Nonprofit, nonpartisan journalism. Supported by readers.


Minnesota businesses beginning to feel impact of coronavirus

Plus: Sanders makes play for Klobuchar voters at St. Paul campaign stop; another Garrison Keillor appearance canceled; Minnesota Senate Republican scrutinizing Walz appointees; and more.

Photo by Rob Lambert on Unsplash
For the Star Tribune, Jackie Crosby and Catharine Roberts report, “The impact of the coronavirus is showing up on the doorsteps of Minnesota factories and other Midwestern manufacturers, a harbinger of how the spread of the illness could ripple through the broader U.S. economy. Four in 10 supply managers in a nine-state region from Minnesota to Arkansas reported negative business effects from the illness in February, according to a monthly report from the Creighton Economic Forecasting Group.”

In the Pioneer Press, Christopher Magan reports, “Presidential contender Sen. Bernie Sanders hopes Minnesota’s first Super Tuesday primary is a lot like its last caucus — at least when it comes to the outcome. The Vermont senator got the support of 62 percent of Democratic caucus-goers in 2016. He stopped by St. Paul’s Roy Wilkins Auditorium on the eve of this year’s Super Tuesday in hopes of rallying supporters to turnout and vote for him again. ‘I can’t believe this turnout,’ Sanders said to a packed house. ‘It looks like St. Paul is ready for a political revolution.’

For the AP, Steve Karnowski writes: “The abrupt withdrawal of Amy Klobuchar from the presidential race gave front-runner Bernie Sanders a sudden opportunity for locking up her home state on Super Tuesday. Sanders, who easily won Minnesota’s caucuses in 2016, has a large and motivated progressive base in the state, offsetting Klobuchar’s presumed home-field advantage in a race that was increasingly seen as tight before she dropped out Monday.”

KSTP-TV reports: “Sen. Bernie Sanders reached out to Minnesota voters Monday, the night before the state’s primary. …With 75 delegates up for grabs in Minnesota on Super Tuesday, the Vermont senator emphasized many of the themes of his campaign. Those included universal healthcare, raising the minimum wage, supporting workers who want to join a union and ending family separation at the border. … The senator also used the rally as an opportunity to welcome Sen. Amy Klobuchar and Pete Buttigieg supporters into his movement.”

Article continues after advertisement

At MPR, Cody Nelson says, “Minnesota DFLers will have 15 presidential candidates from which to choose on Super Tuesday. Just five of those candidates’ campaigns remain active just a day before the presidential primary. It’s likely that tens of thousands of Minnesotans have already cast ballots for DFL presidential candidates whose campaigns are now defunct. As of Friday, more than 94,000 Minnesotans had requested absentee ballots, mostly for the DFL presidential primary … .”

The Star Tribune’s Neal Justin says: “Another Garrison Keillor appearance has been canceled. The former host of ‘A Prairie Home Companion’ had been scheduled to appear at Duluth’s NorShor Theatre on April 16. But the president of the board of directors for the Duluth Playhouse, which manages the venue, said Monday that Keillor’s booking agency was pulling out of the show. … A petition organized by local activists had been urging NorShor not to provide space for Keillor.”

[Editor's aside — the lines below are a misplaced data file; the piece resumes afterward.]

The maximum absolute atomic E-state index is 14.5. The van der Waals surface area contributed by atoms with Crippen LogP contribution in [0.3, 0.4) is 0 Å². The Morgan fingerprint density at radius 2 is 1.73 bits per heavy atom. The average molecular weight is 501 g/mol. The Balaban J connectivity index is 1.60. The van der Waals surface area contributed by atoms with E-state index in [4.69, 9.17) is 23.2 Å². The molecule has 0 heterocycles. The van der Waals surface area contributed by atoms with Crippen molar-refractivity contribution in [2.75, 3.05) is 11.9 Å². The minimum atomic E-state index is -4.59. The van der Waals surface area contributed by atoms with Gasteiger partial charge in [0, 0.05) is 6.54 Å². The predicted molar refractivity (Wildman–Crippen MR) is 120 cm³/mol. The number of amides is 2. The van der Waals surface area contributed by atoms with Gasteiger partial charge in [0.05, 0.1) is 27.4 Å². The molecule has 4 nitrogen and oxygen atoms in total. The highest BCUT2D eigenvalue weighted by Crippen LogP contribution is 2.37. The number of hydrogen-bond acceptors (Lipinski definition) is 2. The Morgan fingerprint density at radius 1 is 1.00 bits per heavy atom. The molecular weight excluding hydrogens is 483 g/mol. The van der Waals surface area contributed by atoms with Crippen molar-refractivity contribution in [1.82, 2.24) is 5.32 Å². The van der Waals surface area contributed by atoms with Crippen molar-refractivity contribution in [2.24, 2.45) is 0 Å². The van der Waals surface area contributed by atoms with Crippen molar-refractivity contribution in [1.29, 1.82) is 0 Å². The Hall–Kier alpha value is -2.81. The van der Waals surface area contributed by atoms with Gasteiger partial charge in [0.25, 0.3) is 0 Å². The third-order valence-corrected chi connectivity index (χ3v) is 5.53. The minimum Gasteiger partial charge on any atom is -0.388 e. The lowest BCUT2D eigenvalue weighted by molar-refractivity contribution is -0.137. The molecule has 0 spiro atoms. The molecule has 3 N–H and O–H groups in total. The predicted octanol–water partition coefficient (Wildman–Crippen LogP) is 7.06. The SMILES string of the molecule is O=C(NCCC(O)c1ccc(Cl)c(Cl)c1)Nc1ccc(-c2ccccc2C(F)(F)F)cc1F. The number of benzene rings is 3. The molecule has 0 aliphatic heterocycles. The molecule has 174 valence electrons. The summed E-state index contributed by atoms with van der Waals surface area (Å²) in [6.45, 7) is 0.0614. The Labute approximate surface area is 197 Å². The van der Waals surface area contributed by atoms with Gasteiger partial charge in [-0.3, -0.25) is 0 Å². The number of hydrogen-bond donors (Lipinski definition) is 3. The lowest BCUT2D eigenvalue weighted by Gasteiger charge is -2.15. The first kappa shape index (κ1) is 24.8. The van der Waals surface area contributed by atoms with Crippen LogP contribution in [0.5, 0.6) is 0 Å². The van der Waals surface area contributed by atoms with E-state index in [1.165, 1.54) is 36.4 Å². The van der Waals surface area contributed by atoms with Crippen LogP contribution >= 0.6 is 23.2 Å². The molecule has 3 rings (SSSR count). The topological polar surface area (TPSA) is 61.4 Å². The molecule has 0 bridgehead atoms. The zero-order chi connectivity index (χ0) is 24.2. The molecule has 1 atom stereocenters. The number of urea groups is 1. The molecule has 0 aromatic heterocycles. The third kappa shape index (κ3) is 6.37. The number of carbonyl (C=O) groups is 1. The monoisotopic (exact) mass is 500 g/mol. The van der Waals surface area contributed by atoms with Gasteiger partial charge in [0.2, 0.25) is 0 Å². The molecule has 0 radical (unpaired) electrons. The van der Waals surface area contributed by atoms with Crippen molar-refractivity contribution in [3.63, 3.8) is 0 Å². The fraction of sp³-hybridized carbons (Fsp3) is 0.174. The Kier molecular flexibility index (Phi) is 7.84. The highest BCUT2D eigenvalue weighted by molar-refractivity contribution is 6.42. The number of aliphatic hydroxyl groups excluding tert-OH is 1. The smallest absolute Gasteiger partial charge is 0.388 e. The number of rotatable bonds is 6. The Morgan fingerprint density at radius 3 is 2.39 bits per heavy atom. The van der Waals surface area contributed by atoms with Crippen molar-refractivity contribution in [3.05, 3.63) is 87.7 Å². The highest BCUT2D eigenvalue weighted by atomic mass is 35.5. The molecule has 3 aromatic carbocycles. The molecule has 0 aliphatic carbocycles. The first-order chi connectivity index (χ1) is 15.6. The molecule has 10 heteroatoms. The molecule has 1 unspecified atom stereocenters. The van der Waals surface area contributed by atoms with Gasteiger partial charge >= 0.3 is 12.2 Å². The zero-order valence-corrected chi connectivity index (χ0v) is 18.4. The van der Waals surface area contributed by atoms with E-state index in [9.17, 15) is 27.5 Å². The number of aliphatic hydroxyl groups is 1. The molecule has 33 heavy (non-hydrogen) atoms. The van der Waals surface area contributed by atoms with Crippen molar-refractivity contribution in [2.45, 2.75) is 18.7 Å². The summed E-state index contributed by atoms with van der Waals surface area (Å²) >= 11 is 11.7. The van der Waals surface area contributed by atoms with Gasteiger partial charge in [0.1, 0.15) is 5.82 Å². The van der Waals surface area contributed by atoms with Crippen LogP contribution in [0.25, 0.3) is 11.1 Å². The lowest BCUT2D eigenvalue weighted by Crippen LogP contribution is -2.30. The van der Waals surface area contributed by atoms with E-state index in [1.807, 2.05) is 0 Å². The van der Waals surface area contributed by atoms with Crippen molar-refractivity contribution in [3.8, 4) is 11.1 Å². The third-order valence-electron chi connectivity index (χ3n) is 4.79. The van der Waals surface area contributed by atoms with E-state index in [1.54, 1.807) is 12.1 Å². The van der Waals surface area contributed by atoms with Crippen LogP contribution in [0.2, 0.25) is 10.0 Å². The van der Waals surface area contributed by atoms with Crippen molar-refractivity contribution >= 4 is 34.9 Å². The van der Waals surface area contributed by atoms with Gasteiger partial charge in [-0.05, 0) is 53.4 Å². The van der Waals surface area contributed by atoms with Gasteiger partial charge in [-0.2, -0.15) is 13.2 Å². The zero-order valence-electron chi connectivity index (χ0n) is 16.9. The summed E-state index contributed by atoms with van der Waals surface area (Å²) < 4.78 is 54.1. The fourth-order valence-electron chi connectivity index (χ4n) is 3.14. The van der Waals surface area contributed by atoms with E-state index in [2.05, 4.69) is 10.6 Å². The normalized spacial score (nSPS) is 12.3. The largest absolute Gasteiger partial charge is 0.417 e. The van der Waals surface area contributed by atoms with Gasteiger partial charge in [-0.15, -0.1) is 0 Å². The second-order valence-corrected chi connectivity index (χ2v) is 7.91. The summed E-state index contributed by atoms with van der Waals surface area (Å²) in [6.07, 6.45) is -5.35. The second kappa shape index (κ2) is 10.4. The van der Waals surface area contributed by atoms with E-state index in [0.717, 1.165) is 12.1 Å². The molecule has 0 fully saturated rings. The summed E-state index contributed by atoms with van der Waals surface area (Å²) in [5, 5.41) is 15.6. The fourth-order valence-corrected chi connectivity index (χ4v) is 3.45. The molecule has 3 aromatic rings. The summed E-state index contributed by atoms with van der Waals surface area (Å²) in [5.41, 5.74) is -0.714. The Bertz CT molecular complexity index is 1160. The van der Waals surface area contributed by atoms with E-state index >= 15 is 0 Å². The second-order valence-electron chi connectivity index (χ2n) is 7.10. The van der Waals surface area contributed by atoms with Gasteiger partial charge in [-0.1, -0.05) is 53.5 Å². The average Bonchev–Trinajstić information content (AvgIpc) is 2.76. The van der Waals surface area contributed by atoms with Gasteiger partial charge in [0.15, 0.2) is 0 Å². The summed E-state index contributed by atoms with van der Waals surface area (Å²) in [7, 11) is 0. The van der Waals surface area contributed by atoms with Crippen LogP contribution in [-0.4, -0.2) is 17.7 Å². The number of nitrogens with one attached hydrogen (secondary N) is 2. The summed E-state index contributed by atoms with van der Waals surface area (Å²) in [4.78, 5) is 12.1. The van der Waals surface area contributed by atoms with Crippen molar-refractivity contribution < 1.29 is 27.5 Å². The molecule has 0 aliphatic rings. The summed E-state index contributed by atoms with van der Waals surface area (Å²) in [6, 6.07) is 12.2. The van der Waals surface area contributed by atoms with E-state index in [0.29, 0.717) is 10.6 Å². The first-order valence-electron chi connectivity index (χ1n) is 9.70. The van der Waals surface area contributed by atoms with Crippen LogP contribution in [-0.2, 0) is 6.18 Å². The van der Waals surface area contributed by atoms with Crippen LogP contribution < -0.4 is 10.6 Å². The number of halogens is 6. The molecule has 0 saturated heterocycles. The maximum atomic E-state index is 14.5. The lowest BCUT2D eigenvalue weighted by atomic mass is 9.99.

WCCO-TV’s Jeff Wagner reports: “Of all the travelers stepping through Minneapolis-St. Paul International Airport Monday evening, none might be more thankful to finally be back in Minnesota than Amy Ellefson and Ron Hildeen. … They were on board the Diamond Princess cruise ship last month, where hundreds of people contracted the Coronavirus, forcing them to be quarantined on board while docked in Japan’s Tokyo Bay. They were eventually cleared to fly home with other Americans from the ship on a 747 jet turned cargo plane with no windows.”

MPR’s Tim Pugmire has this: “The Minnesota Senate has the power to reject DFL Gov. Tim Walz’s choices to lead state agencies. Republicans control the senate, and committees have begun looking at the governor’s appointees. GOP leaders are already hinting that some of the governor’s choices could face trouble. Senate Majority Leader Paul Gazelka, R-Nisswa, won’t talk specifics, but he said it’s the Senate’s responsibility to hold the administration accountable. Gazelka said some of the governor’s appointees are doing a good job — but not all of them.”

Also in the Pioneer Press, Deana Weniger reports, “For nearly four months Twin Cities residents craving bootlegged Krispy Kreme doughnuts from Iowa had followed on Facebook the surprising saga of Jayson Gonzalez’s quest to bring sweet yeasty goodness to the Minnesota masses. Now, as the white van, wrapped with super-sized doughnut graphics and the red ‘The Donut Guy’ emblem, rolled into the Burnsville Target parking lot Sunday, the wait was over. Excited, but also mildly embarrassed about the $20 they were about to hand over for one dozen donuts, about 40 people appeared like a flash mob around the van. Gonzalez, 21, hopped out, having driven eight hours round trip from Champlin to the nearest Krispy Kreme store in Clive, Iowa.”

Article continues after advertisement